the detective gently pulled another dart and dropped it into the match-box.
"Not far off getting you that time, Captain," he cried cheerfully. "Now you've got the whole blamed outfit."
It was the Comte de Guy who boarded the boat express at the Gare du Nord the next day; it was Carl Peterson who stepped off the boat express at Boulogne. And it was only Drummond's positive assurance which convinced the American that the two characters were the same man.
He was leaning over the side of the boat reading a telegram when he first saw Hugh ten minutes after the boat had left the harbour; and if he had hoped for a different result to the incident of the night before, no sign of it showed on his face. Instead he waved a cheerful greeting to Drummond.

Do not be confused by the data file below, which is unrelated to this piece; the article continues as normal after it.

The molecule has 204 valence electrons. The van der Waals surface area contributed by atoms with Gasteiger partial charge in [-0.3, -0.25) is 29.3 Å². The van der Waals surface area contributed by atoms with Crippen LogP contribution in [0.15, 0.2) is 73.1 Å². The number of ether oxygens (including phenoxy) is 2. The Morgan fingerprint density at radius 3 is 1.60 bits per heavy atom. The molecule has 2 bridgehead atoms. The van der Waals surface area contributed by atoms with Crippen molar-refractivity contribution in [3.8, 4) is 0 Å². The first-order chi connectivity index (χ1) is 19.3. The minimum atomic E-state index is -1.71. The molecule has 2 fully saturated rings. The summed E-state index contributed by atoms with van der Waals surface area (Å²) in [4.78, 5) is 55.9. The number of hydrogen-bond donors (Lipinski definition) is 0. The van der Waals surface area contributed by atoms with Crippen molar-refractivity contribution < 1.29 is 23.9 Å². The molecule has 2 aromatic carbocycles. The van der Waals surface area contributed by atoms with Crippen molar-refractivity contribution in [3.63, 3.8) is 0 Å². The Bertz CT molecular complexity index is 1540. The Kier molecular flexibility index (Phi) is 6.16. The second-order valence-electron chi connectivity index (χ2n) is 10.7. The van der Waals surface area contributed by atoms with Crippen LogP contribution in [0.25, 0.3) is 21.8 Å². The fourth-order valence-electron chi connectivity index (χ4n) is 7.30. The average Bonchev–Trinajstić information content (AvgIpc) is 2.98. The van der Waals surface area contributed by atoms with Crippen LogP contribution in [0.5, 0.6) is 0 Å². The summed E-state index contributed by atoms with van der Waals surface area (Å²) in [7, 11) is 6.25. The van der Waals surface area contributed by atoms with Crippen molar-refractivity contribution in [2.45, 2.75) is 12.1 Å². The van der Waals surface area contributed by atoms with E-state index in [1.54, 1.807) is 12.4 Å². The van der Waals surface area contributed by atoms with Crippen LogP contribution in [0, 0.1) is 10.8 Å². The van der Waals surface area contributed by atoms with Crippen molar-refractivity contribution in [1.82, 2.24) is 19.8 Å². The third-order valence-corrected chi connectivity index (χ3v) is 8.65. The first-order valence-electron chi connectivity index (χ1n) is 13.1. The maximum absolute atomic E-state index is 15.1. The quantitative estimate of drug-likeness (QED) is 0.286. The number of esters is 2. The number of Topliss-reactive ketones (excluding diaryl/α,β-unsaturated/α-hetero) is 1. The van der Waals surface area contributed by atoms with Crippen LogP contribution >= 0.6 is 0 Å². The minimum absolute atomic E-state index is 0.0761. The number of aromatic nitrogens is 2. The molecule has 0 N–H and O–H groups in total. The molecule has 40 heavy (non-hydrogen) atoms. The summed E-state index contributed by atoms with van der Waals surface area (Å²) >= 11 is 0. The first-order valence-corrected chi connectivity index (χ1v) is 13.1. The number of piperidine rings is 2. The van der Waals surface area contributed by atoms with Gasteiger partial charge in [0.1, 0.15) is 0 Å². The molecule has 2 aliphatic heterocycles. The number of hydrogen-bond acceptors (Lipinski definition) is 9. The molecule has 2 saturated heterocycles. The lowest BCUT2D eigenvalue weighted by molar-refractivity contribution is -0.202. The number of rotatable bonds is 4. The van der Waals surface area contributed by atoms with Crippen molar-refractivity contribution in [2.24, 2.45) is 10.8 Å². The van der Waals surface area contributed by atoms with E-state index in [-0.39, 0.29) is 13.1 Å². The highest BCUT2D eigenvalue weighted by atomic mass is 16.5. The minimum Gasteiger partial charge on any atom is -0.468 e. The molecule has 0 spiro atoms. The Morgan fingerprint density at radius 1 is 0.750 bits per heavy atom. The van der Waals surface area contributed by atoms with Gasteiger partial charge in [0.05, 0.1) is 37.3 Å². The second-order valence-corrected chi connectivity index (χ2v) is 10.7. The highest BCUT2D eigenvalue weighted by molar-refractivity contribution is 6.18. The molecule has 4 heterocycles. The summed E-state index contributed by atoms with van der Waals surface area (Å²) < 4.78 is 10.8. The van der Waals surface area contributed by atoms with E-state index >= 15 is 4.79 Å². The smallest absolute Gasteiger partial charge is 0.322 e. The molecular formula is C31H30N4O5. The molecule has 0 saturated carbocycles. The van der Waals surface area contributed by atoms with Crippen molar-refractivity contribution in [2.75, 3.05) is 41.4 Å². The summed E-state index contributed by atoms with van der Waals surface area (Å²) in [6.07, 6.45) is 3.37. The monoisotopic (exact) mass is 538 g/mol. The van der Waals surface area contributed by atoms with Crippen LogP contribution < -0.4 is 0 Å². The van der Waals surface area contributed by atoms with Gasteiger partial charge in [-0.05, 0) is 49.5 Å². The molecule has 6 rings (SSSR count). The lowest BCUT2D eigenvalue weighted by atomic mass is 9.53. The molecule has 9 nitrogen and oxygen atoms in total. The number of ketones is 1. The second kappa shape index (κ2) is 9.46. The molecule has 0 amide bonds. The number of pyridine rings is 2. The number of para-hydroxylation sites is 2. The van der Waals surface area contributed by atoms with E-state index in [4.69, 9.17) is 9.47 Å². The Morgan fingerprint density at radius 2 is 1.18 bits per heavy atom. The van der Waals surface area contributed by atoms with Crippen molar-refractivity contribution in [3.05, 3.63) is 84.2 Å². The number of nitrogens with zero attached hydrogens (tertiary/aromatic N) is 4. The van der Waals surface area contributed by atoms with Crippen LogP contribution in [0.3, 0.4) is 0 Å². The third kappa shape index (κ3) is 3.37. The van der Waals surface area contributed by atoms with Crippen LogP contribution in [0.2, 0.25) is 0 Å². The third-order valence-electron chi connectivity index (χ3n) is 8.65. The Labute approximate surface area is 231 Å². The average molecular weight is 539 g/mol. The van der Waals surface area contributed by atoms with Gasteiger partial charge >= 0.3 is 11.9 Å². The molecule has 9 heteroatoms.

"This is a pleasant surprise," he remarked affably. Have you been to Paris, too?"
For a moment Drummond looked at him narrowly. Was it a stupid bluff, or was the man so sure of his power of disguise that he assumed with certainty he had not been recognised? And it suddenly struck Hugh that, save for that one tell-tale habit—a habit which, in all probability, Peterson himself was unconscious of—he would not have recognised him.
"Yes," he answered lightly. "I came over to see how you behaved yourself!"
"What a pity I didn't know!" said Peterson,